Funding to fitness-focused startups hit a new high last quarter, buoyed by large rounds to cycling startup Peloton and on-demand workout app ClassPass.
As momentum picks up in areas such as mindfulness and meditation, organic food and beverages, “athleisure” apparel, and more, the fitness sector has garnered increased interest from customers and investors alike.
Fitness tech has seen $2.4B in disclosed equity funding across 696 deals since 2013, as health clubs, boutique studios, and other fitness-focused startups seek to create new wellness offerings and digitize a traditionally physical space.
We used CB Insights data to dig into investment trends, deal share, and geographic trends across the overall fitness ecosystem, from fitness clubs to sports-related innovations to meditation apps.
We define fitness tech as companies leveraging software and technology to augment approaches to developing or maintaining physical fitness. Companies in this category provide tools and services that include workout apps, wearables, AR/VR use cases for the fitness industry, and more. We exclude health and wellness companies without a physical fitness-specific offering (such as fitness-focused media platforms like Goop or MindBodyGreen) as well as companies in the physical therapy market.
Fitness tech deals rose steadily 2013 – 2016, and while at the current pace 2017 is on track to see the first dip in deals, this year is also on pace to reach a record funding high.
Thus far, 2017 has seen $585M invested across 103 deals, largely driven by a $325M Series E mega-round to cycling startup Peloton Interactive in Q2’17. The round was backed by high-profile VCs (Kleiner Perkins Caufield & Buyers, GGV Capital) and television corporates (Comcast, NBCUniversal), among others.
The year’s second-largest round to date went to fitness subscription service and on-demand workout app ClassPass, in a $70M Series C round led by Singapore-based sovereign wealth fund Temasek Holdings, among other investors.
At the current run rate, 2017 is on pace to see 176 deals totaling $998M, representing a 123% increase in funding and a 10% decrease in deals from 2016.
Last year saw $447M in funding across 195 deals, the current annual record for deals to fitness tech startups. While 2015 saw mega-rounds to Peloton Interactive and ClassPass, 2016’s largest round went to Germany-based company eGym, which provides cloud-connected gym equipment and a mobile training app, in a $45M Series C round led by HPE Growth Capital.
Last quarter holds the quarterly record for fitness tech funding, with deals totaling $525M in disclosed equity funding. The aforementioned rounds to Peloton Interactive and ClassPass both occurred in Q2’17, accounting for 75% of the quarter’s total funding.
Q2’17 saw 54 deals, just one deal shy of the quarterly high of 55 deals in Q1’16. Beyond eGym’s Series C round (mentioned above), O2O fitness and commerce company KFit and biometric wearables company Valencell raised the second- and third-largest rounds in Q1’16, respectively.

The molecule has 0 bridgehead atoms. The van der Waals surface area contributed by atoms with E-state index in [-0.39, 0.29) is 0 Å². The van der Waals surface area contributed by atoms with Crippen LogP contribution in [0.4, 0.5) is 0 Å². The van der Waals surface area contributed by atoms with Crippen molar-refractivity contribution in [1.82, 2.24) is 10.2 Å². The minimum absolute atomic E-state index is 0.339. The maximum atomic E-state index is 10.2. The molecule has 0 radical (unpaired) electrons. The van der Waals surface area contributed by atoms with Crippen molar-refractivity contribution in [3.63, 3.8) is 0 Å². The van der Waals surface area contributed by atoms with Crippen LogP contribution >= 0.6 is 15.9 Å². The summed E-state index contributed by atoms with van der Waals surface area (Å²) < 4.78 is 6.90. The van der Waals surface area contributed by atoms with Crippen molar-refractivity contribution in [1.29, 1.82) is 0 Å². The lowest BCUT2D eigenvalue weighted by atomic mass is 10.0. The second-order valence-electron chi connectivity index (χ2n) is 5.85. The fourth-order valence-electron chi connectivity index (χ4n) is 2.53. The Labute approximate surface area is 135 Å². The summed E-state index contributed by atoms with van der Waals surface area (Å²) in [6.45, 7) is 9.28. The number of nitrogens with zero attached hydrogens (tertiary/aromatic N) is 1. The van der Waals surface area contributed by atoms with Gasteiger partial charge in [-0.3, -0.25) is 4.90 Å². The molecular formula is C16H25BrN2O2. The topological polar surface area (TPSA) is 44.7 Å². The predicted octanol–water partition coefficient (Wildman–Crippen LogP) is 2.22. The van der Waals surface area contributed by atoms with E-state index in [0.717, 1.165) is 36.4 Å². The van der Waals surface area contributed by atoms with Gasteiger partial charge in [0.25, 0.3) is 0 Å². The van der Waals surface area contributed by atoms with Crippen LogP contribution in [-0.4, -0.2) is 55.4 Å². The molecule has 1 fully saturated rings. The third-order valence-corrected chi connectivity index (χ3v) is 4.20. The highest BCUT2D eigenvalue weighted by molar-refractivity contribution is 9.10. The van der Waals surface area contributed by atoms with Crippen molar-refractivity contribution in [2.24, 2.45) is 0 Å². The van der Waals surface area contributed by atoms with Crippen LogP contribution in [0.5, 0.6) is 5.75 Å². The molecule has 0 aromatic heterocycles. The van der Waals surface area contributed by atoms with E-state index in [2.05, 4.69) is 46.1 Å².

In Q1’17, fitness tech startups saw the second-lowest quarterly financing total in four years, with just $38M deployed across 38 deals — a 22% dip in deals and 73% decrease in dollars from the previous quarter. The top deal in Q1’17 went to men’s activewear brand Rhone, in a $12M Series B round from L Catterton.
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Annual Financing Trends by Stage
Early-stage deals (seed / angel and Series A) have represented the majority of fitness tech deals since 2013. To date, two-thirds of 2017 deals have gone to early-stage companies, with food-focused fitness startups seeing the year’s two largest early-stage deals to-date: Virginia-based Territory ($6.7M Series A), which offers a meal delivery service for clients of gyms and workout facilities, and Berlin-based foodspring ($6.6M Seed VC), which produces superfoods and sports foods.
2016 saw a peak in mid-stage deals (Series B and C) of 9%, with the year’s largest mid-stage round going to eGym. The second-largest mid-stage round went to Chinese mobile workout app Keep, in a $32M Series C round from Bertelsmann Asia Investments, Morningside Ventures, and GGV Capital. The largest mid-stage deal in Q2’17 was the ClassPass Series C round, mentioned above.
Geographical Deal Share
Since 2013, the US has taken 64% of global fitness tech deals. (Within the US, California and New York see the most deals, claiming 34% and 18% of US fitness tech deal share, respectively.) India comes in second place, with 7% of deal share, while Canada takes third with 5%.
India’s most well-funded fitness tech company is Bengaluru-based CureFit, a holistic health and fitness platform, which has seen over $18M in total disclosed equity funding. Meanwhile, Canada’s most well-funded fitness tech startup is OMsignal, which has developed a “smart sports bra” that uses wearable sensors to track biometric data and has raised nearly $25M in total funding.